The Amber Room by
H D Evans
Published by Pipeline
AUTUMNCross quarter day 2012: beginning of November ����������� ������������� Danny Harowitz stopped at the Belvedere Castle, gazed out across Turtle Lake and north over Central Park; it certainly was a beautiful view from the castle. He breathed in deeply and enjoyed the cold air. Autumn was great he thought, looking over the trees, all the colours; reds, oranges, browns, greens. He loved the passing seasons and looked forward to the snow and the start of the skiing season. He wasn't sure about the castle, it looked a little out of place, having come from The Met and going to The Natural History Museum. Maybe that was the point, he didn't know whether someone was making fun of him at either location. Periodically, the American Museum of National History would put on a lecture and he would get an invite. It gave him an excuse to have a break, fly up from Washington and stay with friends, visit relatives and have a look around the galleries. He had spent some time at The Met again, he was a member, so that was cool. He walked across the park, and crossed the road to the Museum. Past Theodore Roosevelt, up the steps, between the Ionic columns, under the words Truth, Knowledge, Wisdom, “Amen” he thought and into the porch. He walked in, untied his scarf and made his way to the lecture theatre. When he got there it was three-quarters full and about fifteen minutes before the start of “Amber Artefacts and Anthropology”. It sounded quite interesting, he guessed it might be a rehash of others he had attended, but he felt a need to be there as a representative of the Smithsonian and because he had been invited personally. You never knew what new material would be included and he had been 'guaranteed' by his friend and colleague Professor Mike Rudkins, one of the lecture organisers, that he would be interested in some East German state security studies, which meant post World War 2 amber. He sat over on one side, leant up against the wall and closed his eyes. It had been late last night and he had far too much to drink. So what?! It didn't happen often and it was great to catch up with his college mates. He pushed his stubbly face around with his palm to lift himself, but the benefit was only fleeting. Snoozing didn't help his weary eyes, so he opened up his tablet and tried to play Sudoku. That made his head hurt, so he played some music and put in his earplugs. Soon the lecture had started, he perked-up with some more coffee, got his pad and pen and he made a few notes. He was getting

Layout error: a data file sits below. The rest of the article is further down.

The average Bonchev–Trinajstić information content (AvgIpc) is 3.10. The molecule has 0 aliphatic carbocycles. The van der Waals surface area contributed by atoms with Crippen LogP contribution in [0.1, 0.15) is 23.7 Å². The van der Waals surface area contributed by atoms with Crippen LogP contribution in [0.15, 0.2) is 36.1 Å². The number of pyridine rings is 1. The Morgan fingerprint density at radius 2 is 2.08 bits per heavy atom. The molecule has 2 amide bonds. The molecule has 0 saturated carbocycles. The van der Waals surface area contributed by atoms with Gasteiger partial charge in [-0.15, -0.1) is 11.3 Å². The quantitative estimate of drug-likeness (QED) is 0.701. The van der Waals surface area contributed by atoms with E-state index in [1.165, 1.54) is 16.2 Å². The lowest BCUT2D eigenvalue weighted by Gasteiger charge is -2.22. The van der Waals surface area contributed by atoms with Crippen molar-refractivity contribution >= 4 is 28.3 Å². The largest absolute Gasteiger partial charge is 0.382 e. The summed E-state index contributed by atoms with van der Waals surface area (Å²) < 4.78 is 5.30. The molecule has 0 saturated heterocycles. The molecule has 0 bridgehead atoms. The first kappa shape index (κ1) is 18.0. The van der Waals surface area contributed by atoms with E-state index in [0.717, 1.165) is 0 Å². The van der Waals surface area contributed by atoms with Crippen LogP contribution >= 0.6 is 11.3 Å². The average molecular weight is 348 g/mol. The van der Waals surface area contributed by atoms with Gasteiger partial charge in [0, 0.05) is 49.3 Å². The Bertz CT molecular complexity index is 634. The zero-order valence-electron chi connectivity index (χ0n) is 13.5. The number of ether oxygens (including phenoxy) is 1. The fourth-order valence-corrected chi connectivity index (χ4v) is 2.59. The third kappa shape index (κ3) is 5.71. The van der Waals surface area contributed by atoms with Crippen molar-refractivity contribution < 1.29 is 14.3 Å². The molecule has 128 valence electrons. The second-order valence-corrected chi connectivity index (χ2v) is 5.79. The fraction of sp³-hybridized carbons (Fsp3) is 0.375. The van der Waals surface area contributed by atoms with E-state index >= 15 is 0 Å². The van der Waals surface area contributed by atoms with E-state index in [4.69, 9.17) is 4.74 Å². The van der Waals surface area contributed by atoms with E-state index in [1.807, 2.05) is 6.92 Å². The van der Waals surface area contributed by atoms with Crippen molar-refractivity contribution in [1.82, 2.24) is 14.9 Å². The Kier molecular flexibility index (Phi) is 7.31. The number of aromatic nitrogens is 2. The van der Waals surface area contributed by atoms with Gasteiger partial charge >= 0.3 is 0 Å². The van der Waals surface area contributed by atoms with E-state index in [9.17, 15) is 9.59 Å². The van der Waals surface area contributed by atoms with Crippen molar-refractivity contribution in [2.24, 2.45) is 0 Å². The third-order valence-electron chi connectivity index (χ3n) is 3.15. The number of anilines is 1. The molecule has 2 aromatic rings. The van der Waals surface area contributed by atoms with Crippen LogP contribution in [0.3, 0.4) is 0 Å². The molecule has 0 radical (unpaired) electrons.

4 bored by the time they got to the middle of the lecture, the new material must be presented soon. The Iron Age material was not startling. Some new sites had been found in the Upper Rhine area, that demonstrated early Iron Age tribes had revered amber, used it as jewellery, in religion, currency of sorts. This was not new in itself, but the tribes were probably the Alemanni, who were driven to the region from other areas deeper within present day Germany and Poland. Burial drawings at a site called Magdelenenberg showed that they believed a small piece of amber kept evil spirits away and that they worshipped the sun and the forest deities. Danny knew of this site, he thought it was a pre-Christian lunar observatory. They revered their nature God and feared the evil horned God. Danny made a note of this and drew comic book characters to give the gods bodies, one with horns. He had researched their gods before, and it wouldn't be uncommon for different tribes to share similar deities, they all descended from Norse tribes that emerged out of the Baltic region at the start of the Iron Age. The lecturer finished this section by postulating that a companion solar observatory must exist within the Alemanni region close to Madgelenenberg, but was yet unfound; Danny made some more notes that this was new information and unproven. Then the lecture moved onto the recent Communist material. These were Stasi records that had been released following the fall of the Berlin Wall. Someone had actually got around to translating them and interpreting them. The feature started off with the widely accepted facts being restated in common with the Stasi position. Then they started unpeeling different layers with new interpretations. “...large collections of amber were found to exhibit polarising influences on different people, the effects amplifying personality characteristics...” was met with some sceptical grumbling from the audience, these were common suppositions without released and verifiable scientific proof. “...different spectral content affected the size of the amplification, large amounts of similar spectrally active amber was not as effective as amounts of contrasting spectrally active amber...” more mumbling. Danny wrote down some of the more remarkable assertions, and noted, “What large amounts? Spectral categorization needed?” “...natural light magnified the effects by orders of magnitude...” Now there was a lot of talking in the auditorium. Danny was making more notes, adding more questions. “...prolonged exposure to natural light in a magnified amber situation caused heightened emotions, including hysteria, sexual gratification, violence, and in some cases unconsciousness, groups coming into contact with exposed people also exhibited sympathetic emotions....” There were some laughs and